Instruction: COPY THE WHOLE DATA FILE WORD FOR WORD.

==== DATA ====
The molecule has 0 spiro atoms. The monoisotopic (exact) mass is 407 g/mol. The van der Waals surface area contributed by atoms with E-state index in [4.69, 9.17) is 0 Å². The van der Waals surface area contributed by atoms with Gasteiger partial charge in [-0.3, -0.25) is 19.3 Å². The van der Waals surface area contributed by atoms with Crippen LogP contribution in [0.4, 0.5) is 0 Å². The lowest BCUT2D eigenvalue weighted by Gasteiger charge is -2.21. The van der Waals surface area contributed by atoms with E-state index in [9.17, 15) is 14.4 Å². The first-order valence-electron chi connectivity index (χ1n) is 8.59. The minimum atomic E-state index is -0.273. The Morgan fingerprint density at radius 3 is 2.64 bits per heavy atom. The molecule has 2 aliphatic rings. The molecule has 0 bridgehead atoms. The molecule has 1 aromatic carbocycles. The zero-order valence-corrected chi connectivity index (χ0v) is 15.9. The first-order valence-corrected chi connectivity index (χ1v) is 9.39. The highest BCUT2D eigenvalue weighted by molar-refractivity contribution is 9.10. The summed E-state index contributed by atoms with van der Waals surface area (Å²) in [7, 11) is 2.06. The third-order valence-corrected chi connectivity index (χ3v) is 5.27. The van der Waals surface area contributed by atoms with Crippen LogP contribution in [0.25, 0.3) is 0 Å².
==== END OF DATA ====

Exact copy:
The molecule has 0 spiro atoms. The monoisotopic (exact) mass is 407 g/mol. The van der Waals surface area contributed by atoms with E-state index in [4.69, 9.17) is 0 Å². The van der Waals surface area contributed by atoms with Gasteiger partial charge in [-0.3, -0.25) is 19.3 Å². The van der Waals surface area contributed by atoms with Crippen LogP contribution in [0.4, 0.5) is 0 Å². The lowest BCUT2D eigenvalue weighted by Gasteiger charge is -2.21. The van der Waals surface area contributed by atoms with E-state index in [9.17, 15) is 14.4 Å². The first-order valence-electron chi connectivity index (χ1n) is 8.59. The minimum atomic E-state index is -0.273. The Morgan fingerprint density at radius 3 is 2.64 bits per heavy atom. The molecule has 2 aliphatic rings. The molecule has 0 bridgehead atoms. The molecule has 1 aromatic carbocycles. The zero-order valence-corrected chi connectivity index (χ0v) is 15.9. The first-order valence-corrected chi connectivity index (χ1v) is 9.39. The highest BCUT2D eigenvalue weighted by molar-refractivity contribution is 9.10. The summed E-state index contributed by atoms with van der Waals surface area (Å²) in [7, 11) is 2.06. The third-order valence-corrected chi connectivity index (χ3v) is 5.27. The van der Waals surface area contributed by atoms with Crippen LogP contribution in [0.25, 0.3) is 0 Å².